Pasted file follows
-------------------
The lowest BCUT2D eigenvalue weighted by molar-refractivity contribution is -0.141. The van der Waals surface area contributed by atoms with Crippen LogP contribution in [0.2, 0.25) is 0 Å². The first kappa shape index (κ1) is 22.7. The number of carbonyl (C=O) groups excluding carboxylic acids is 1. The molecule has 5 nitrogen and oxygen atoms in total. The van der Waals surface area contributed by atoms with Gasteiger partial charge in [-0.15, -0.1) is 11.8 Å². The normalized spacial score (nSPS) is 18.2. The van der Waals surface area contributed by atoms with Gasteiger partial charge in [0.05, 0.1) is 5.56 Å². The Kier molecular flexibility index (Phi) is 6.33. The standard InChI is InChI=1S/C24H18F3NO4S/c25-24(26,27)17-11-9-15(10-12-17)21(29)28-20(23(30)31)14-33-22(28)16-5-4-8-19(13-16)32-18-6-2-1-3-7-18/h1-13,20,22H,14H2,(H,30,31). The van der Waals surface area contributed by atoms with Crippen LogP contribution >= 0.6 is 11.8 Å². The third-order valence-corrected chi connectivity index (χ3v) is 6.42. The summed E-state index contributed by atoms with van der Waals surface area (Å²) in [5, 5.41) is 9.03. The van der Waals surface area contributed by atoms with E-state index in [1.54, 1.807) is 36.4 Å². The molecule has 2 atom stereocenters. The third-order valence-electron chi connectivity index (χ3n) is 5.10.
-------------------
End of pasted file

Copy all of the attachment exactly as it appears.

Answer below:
The lowest BCUT2D eigenvalue weighted by molar-refractivity contribution is -0.141. The van der Waals surface area contributed by atoms with Crippen LogP contribution in [0.2, 0.25) is 0 Å². The first kappa shape index (κ1) is 22.7. The number of carbonyl (C=O) groups excluding carboxylic acids is 1. The molecule has 5 nitrogen and oxygen atoms in total. The van der Waals surface area contributed by atoms with Gasteiger partial charge in [-0.15, -0.1) is 11.8 Å². The normalized spacial score (nSPS) is 18.2. The van der Waals surface area contributed by atoms with Gasteiger partial charge in [0.05, 0.1) is 5.56 Å². The Kier molecular flexibility index (Phi) is 6.33. The standard InChI is InChI=1S/C24H18F3NO4S/c25-24(26,27)17-11-9-15(10-12-17)21(29)28-20(23(30)31)14-33-22(28)16-5-4-8-19(13-16)32-18-6-2-1-3-7-18/h1-13,20,22H,14H2,(H,30,31). The van der Waals surface area contributed by atoms with Crippen LogP contribution >= 0.6 is 11.8 Å². The third-order valence-corrected chi connectivity index (χ3v) is 6.42. The summed E-state index contributed by atoms with van der Waals surface area (Å²) in [5, 5.41) is 9.03. The van der Waals surface area contributed by atoms with E-state index in [1.54, 1.807) is 36.4 Å². The molecule has 2 atom stereocenters. The third-order valence-electron chi connectivity index (χ3n) is 5.10.